Phasing out plastic bags and straws, Nashville is joining a growing movement to reduce plastic waste.

If you order a drink at Henley Nashville in Midtown it will come with a conversation piece.

“We have bamboo straws, we have stainless steel, and we have silicone,” said General Manager of Henley Nashville James Garrido.

You won’t find any plastic.

“This isn’t a change we made when Starbucks made it cool; we’ve been doing this from the beginning,” Garrido said.

Henley Nashville does this so they’re not adding to the eight million metric tons of plastic that ends up in the ocean every year, and it saves the business money.

“We don’t have any plastic straws, we don’t use paper coasters, we don’t use beverage napkins, and we don’t use disposable bags,” Garrido said. "In such a burgeoning environment as Nashville is, it's vital to be ahead of the curve and lead on issues like this."

The city as a whole is joining the growing movement to reduce plastic waste. Metro council just voted unanimously on a resolution that requests grocery stores in Davidson County reduce plastic bag use.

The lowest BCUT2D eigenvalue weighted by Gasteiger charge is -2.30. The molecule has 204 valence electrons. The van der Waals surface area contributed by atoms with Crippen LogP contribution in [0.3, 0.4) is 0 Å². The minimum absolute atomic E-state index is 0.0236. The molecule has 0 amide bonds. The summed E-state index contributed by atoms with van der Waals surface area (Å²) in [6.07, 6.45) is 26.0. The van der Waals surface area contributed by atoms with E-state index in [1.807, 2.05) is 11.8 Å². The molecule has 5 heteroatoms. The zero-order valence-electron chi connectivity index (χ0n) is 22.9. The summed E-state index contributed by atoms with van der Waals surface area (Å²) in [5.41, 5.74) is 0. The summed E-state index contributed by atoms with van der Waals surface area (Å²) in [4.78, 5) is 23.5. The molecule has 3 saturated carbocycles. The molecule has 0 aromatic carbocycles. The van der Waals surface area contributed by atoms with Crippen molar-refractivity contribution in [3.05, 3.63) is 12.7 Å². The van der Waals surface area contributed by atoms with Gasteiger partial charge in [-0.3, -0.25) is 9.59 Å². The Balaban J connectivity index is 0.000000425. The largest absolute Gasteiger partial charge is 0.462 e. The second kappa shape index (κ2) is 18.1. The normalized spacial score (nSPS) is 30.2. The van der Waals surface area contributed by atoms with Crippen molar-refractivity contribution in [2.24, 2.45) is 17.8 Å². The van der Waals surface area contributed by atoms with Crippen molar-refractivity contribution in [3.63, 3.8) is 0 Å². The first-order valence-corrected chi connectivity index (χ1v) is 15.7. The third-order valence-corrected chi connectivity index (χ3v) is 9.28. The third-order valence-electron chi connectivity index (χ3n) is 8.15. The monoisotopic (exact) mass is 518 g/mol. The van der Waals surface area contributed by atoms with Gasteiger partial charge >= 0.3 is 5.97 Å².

“It’s just a simple ask,” Councilwoman and sponsor of the resolution Davette Blalock said. “We want the grocers to get back with us and let us know how they are going to lessen their plastic bag use.”

That's something many are already trying to do.

“When the grocery store asks you, ‘do you want your milk in a bag?’ they’re asking because they are trying to give you the opportunity to not take a bag,” president of the Tennessee Grocers and Convenience Store Association Rob Ikard said.

Plastic bags are the fifth most common single-use plastic, with 100 billion disposed of each year, and less than five percent of them recycled, according to Kroger. The grocery chain plans to phase out single-use plastic bags by 2025.

“In a years time the single use bags in our industry will look a lot different than it does today,” Ikard said.

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